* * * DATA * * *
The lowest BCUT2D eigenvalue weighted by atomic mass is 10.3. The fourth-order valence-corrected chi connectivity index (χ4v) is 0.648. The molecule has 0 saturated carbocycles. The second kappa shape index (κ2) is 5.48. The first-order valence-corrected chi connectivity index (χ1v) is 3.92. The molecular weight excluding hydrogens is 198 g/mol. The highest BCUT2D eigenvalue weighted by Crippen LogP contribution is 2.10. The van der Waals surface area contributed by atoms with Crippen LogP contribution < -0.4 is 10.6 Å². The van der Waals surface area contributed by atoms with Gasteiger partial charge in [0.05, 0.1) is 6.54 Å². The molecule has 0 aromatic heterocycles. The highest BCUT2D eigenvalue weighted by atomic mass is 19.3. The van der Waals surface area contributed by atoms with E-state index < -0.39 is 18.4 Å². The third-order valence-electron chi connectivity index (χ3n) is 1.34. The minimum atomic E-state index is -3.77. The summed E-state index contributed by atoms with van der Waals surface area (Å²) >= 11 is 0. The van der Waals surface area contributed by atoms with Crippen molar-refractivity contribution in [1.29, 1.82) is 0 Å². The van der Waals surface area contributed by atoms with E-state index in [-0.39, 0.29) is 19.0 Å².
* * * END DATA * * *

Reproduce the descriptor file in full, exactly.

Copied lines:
The lowest BCUT2D eigenvalue weighted by atomic mass is 10.3. The fourth-order valence-corrected chi connectivity index (χ4v) is 0.648. The molecule has 0 saturated carbocycles. The second kappa shape index (κ2) is 5.48. The first-order valence-corrected chi connectivity index (χ1v) is 3.92. The molecular weight excluding hydrogens is 198 g/mol. The highest BCUT2D eigenvalue weighted by Crippen LogP contribution is 2.10. The van der Waals surface area contributed by atoms with Crippen LogP contribution < -0.4 is 10.6 Å². The van der Waals surface area contributed by atoms with Gasteiger partial charge in [0.05, 0.1) is 6.54 Å². The molecule has 0 aromatic heterocycles. The highest BCUT2D eigenvalue weighted by atomic mass is 19.3. The van der Waals surface area contributed by atoms with E-state index < -0.39 is 18.4 Å². The third-order valence-electron chi connectivity index (χ3n) is 1.34. The minimum atomic E-state index is -3.77. The summed E-state index contributed by atoms with van der Waals surface area (Å²) >= 11 is 0. The van der Waals surface area contributed by atoms with Crippen molar-refractivity contribution in [1.29, 1.82) is 0 Å². The van der Waals surface area contributed by atoms with E-state index in [-0.39, 0.29) is 19.0 Å².